tree: 3a5c088f4f4139dfab5272702466e82ad92cb9c4 [path history] [tgz]
  1. _includes/
  2. _layouts/
  3. _plugins/
  4. _sass/
  5. admin_guide/
  6. basics/
  7. css/
  8. deployment/
  9. fonts/
  10. images/
  11. js/
  12. performance/
  13. start/
  14. styles/
  15. tutorials/
  16. user_guide/
  17. .gitignore
  18. _config-local.yml
  19. _config-production.yml
  20. _config.yml
  21. Gemfile
  22. Gemfile.lock
  24. Rakefile

This README gives an overview of how to build and contribute to the documentation of Apache DistributedLog.

The documentation is included with the source of Apache DistributedLog in order to ensure that you always have docs corresponding to your checked out version. The online documentation at is also generated from the files found at master branch.


First, make sure you have Ruby installed. The minimal ruby version is 2.0.0.

The dependencies are declared in the Gemfile in this directory. We use reStructuredText to write and Jekyll and jekyll-rst to translate the documentation to static HTML. You can use Ruby's Bundler Gem to install all the depenencies for building the documentation:

gem install bundler
bundle install

And use pip to install docutils and pygments

pip install docutils pygments


Live developement

While you are working with the documentation, you can test and develop live. Run the following in the root folder of the docs:

$ bundle exec jekyll serve

Jekyll will start a webserver on port 4000. As you make changes to the content, Jekyll will rebuild it automatically. This is helpful if you want to see how your changes will render in realtime.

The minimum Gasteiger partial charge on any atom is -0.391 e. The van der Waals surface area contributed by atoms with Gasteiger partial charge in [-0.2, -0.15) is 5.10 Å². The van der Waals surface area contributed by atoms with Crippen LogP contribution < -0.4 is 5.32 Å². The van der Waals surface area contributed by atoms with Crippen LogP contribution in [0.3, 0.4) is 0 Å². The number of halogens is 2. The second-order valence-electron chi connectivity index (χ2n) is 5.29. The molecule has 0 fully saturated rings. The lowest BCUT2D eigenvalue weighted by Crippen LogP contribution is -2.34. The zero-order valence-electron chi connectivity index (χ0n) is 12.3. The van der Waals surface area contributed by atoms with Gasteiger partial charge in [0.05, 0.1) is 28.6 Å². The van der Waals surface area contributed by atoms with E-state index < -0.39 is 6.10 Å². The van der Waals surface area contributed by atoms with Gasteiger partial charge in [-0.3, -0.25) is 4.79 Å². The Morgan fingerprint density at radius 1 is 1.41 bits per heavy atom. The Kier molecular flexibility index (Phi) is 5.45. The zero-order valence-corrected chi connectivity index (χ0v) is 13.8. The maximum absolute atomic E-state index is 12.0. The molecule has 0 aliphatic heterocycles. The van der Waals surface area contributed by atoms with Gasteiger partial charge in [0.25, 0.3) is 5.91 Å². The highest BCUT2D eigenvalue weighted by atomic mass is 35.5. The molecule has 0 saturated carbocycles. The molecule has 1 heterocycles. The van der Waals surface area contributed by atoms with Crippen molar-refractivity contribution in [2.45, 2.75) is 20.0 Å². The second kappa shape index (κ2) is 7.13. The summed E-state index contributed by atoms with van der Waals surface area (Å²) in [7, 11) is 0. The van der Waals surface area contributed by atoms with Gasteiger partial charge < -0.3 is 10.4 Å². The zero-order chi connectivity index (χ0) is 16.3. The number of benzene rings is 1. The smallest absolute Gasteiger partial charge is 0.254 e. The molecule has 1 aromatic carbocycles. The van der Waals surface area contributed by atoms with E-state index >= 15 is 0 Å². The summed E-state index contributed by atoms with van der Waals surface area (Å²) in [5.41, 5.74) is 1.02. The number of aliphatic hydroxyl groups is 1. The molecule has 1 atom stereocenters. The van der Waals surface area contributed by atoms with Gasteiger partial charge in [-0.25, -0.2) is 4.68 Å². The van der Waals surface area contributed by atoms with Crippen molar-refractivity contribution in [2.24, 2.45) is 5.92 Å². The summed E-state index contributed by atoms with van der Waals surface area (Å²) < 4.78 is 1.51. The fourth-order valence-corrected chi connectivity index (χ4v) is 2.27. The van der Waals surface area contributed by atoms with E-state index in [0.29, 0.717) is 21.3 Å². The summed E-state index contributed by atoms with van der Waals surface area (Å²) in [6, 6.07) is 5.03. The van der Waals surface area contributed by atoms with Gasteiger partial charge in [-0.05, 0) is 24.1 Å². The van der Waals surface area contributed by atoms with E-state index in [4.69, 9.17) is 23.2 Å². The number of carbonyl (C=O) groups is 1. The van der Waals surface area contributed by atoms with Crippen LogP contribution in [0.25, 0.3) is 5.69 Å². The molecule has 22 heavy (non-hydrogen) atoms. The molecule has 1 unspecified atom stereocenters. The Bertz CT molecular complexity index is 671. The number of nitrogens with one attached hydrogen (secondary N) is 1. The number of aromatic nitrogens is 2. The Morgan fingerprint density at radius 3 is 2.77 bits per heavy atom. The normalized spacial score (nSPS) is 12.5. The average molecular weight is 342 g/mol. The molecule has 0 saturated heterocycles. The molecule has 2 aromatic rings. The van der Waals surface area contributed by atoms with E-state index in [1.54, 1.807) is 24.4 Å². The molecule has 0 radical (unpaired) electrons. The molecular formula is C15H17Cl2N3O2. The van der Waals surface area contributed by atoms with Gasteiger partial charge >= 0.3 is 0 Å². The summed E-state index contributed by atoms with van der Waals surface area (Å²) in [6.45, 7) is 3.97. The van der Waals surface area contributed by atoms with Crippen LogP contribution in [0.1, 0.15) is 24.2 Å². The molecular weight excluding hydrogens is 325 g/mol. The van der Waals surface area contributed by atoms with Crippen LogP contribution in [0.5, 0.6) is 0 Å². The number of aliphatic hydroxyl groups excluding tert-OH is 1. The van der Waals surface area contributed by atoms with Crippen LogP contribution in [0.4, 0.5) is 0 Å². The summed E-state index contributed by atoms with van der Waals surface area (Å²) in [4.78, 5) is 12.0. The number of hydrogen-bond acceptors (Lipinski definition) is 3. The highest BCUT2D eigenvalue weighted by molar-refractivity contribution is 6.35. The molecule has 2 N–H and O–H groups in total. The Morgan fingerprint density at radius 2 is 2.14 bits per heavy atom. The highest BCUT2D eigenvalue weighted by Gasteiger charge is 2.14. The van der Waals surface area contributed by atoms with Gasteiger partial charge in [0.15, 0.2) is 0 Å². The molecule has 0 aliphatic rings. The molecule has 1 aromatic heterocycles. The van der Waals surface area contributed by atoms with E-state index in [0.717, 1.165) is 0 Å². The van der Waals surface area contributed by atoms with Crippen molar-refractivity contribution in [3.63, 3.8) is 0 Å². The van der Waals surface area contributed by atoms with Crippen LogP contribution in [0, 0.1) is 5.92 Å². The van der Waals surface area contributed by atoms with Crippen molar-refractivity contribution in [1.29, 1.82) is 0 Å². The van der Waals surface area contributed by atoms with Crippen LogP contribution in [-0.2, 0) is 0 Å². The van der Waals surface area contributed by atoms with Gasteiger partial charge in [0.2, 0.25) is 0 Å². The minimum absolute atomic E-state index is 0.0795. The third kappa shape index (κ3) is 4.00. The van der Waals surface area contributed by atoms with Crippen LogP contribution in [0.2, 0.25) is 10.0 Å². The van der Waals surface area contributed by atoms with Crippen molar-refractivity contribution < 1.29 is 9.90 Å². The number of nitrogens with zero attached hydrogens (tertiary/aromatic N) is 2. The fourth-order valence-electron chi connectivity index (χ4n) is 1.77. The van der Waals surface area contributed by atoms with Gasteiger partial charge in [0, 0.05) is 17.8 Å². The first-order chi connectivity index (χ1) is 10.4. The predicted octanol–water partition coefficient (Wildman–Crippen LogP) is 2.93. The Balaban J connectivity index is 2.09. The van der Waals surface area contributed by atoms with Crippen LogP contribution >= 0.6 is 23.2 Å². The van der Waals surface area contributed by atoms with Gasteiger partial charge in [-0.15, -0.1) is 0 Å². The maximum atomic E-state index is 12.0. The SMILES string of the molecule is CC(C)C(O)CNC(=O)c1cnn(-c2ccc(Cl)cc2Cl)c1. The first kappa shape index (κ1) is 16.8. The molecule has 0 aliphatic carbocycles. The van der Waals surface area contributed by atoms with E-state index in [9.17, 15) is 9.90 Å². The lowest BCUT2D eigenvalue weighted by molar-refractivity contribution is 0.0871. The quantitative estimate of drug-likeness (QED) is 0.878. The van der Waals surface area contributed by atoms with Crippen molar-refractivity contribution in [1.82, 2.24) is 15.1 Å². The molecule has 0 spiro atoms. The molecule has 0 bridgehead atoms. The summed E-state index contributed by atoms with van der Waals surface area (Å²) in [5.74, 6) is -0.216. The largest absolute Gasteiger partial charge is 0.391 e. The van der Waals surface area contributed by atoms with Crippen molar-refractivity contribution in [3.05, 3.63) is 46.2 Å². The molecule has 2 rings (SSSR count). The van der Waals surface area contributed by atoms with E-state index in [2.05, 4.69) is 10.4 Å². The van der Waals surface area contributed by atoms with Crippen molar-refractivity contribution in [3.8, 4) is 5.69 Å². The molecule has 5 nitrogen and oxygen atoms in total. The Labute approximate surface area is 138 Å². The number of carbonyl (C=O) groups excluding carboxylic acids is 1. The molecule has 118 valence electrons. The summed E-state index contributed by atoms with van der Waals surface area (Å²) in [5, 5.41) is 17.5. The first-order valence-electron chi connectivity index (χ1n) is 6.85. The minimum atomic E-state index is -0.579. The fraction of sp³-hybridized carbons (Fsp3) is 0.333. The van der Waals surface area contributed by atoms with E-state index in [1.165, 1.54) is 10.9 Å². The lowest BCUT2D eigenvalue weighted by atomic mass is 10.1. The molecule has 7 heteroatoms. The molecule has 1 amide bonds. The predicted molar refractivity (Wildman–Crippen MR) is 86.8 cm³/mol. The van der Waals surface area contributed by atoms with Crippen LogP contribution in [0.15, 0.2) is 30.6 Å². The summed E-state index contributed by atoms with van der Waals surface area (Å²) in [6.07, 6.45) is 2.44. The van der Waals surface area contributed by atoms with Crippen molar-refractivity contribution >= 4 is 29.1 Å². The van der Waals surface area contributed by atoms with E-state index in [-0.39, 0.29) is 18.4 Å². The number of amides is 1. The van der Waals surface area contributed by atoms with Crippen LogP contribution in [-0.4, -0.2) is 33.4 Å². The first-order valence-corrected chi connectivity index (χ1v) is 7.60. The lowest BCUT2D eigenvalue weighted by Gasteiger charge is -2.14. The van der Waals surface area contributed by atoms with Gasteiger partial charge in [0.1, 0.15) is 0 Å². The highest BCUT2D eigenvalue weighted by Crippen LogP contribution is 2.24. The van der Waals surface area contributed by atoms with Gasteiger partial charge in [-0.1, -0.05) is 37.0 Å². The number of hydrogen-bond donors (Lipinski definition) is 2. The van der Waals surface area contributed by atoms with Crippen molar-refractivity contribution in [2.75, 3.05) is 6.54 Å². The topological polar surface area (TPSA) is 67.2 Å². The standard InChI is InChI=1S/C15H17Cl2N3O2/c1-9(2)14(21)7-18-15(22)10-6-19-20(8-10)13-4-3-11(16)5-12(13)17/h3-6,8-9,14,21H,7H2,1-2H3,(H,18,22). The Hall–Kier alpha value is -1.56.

Generating the static website

Once you are done with your changes, you need to compile the static content for the website. This is what is actually hosted on the Apache DistributedLog documentation site.

You can build the static content by running the following command in the root docs directory:

$ jekyll build

Once built, it will be placed in the folder _site inside of the root directory. This directory will include images, HTML, CSS, and so on.



The documentation pages are written in reStructuredText. It is possible to use Markdown and intermix plain html.

Front matter

In addition to Markdown, every page contains a Jekyll front matter, which specifies the title of the page and the layout to use. The title is used as the top-level heading for the page.

There are two layouts (found in _layouts) used for writing documentation: one is default, while the other one is guide. The pages that use default layout will not have navigation side bar, while the pages that use guide layout will have navigation side bar. The pages under user-guide and admin-guide are written using guide layout.

title: "Title of the Page"
layout: default 

Furthermore, you can access variables found in docs/_config.yml as follows:

{{ site.NAME }}

This will be replaced with the value of the variable called NAME when generating the docs.




The navigation on the left side of the docs is automatically generated when building the docs. You can modify the markup in _layouts/guide.html.

The structure of the navigation is determined by the front matter of all pages. The fields used to determine the structure are:

  • nav-id => ID of this page. Other pages can use this ID as their parent ID.
  • nav-parent_id => ID of the parent. This page will be listed under the page with id nav-parent_id.

Level 0 is made up of all pages, which have nav-parent_id set to _root_. There is no limitation on how many levels you can nest.

The title of the page is used as the default link text. You can override this via nav-title. The relative position per navigational level is determined by nav-pos.

The nesting is also used for the breadcrumbs like User Guide > API > Best Practise.